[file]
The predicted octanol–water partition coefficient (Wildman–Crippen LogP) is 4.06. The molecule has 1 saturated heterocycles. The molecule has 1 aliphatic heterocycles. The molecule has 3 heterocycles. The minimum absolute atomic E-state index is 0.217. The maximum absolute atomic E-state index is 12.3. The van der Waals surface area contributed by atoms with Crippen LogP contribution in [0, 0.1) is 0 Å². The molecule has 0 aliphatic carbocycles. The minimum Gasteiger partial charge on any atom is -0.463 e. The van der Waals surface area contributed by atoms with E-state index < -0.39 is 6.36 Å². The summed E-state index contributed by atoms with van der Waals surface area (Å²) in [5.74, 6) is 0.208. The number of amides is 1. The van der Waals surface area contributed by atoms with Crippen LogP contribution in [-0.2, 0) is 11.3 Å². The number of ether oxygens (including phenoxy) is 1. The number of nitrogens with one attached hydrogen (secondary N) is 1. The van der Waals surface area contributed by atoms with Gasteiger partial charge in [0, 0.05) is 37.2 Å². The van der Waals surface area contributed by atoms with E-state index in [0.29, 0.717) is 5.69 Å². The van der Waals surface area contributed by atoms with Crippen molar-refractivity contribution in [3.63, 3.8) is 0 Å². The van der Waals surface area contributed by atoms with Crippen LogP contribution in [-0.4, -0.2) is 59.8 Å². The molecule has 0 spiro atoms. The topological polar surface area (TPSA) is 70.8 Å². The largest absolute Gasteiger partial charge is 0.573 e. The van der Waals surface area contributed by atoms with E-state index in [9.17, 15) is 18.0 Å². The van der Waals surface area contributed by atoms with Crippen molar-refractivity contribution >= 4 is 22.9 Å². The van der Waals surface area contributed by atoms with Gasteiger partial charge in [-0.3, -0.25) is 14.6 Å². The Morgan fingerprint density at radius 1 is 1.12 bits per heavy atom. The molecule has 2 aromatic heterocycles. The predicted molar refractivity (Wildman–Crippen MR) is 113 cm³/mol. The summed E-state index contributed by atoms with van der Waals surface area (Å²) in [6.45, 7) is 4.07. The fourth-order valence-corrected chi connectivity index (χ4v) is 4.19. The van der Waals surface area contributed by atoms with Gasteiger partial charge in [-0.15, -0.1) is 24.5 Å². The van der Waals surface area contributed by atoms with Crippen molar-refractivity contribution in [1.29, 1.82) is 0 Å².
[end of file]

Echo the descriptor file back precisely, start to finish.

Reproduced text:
The predicted octanol–water partition coefficient (Wildman–Crippen LogP) is 4.06. The molecule has 1 saturated heterocycles. The molecule has 1 aliphatic heterocycles. The molecule has 3 heterocycles. The minimum absolute atomic E-state index is 0.217. The maximum absolute atomic E-state index is 12.3. The van der Waals surface area contributed by atoms with Crippen LogP contribution in [0, 0.1) is 0 Å². The molecule has 0 aliphatic carbocycles. The minimum Gasteiger partial charge on any atom is -0.463 e. The van der Waals surface area contributed by atoms with E-state index < -0.39 is 6.36 Å². The summed E-state index contributed by atoms with van der Waals surface area (Å²) in [5.74, 6) is 0.208. The number of amides is 1. The van der Waals surface area contributed by atoms with Crippen LogP contribution in [-0.2, 0) is 11.3 Å². The number of ether oxygens (including phenoxy) is 1. The number of nitrogens with one attached hydrogen (secondary N) is 1. The van der Waals surface area contributed by atoms with Gasteiger partial charge in [0, 0.05) is 37.2 Å². The van der Waals surface area contributed by atoms with E-state index in [0.29, 0.717) is 5.69 Å². The van der Waals surface area contributed by atoms with Crippen molar-refractivity contribution in [3.63, 3.8) is 0 Å². The van der Waals surface area contributed by atoms with Crippen LogP contribution in [-0.4, -0.2) is 59.8 Å². The molecule has 0 spiro atoms. The topological polar surface area (TPSA) is 70.8 Å². The largest absolute Gasteiger partial charge is 0.573 e. The van der Waals surface area contributed by atoms with E-state index in [9.17, 15) is 18.0 Å². The van der Waals surface area contributed by atoms with Crippen molar-refractivity contribution >= 4 is 22.9 Å². The van der Waals surface area contributed by atoms with Gasteiger partial charge in [-0.3, -0.25) is 14.6 Å². The Morgan fingerprint density at radius 1 is 1.12 bits per heavy atom. The molecule has 2 aromatic heterocycles. The predicted molar refractivity (Wildman–Crippen MR) is 113 cm³/mol. The summed E-state index contributed by atoms with van der Waals surface area (Å²) in [6.45, 7) is 4.07. The fourth-order valence-corrected chi connectivity index (χ4v) is 4.19. The van der Waals surface area contributed by atoms with Gasteiger partial charge in [-0.15, -0.1) is 24.5 Å². The van der Waals surface area contributed by atoms with Crippen molar-refractivity contribution in [1.29, 1.82) is 0 Å².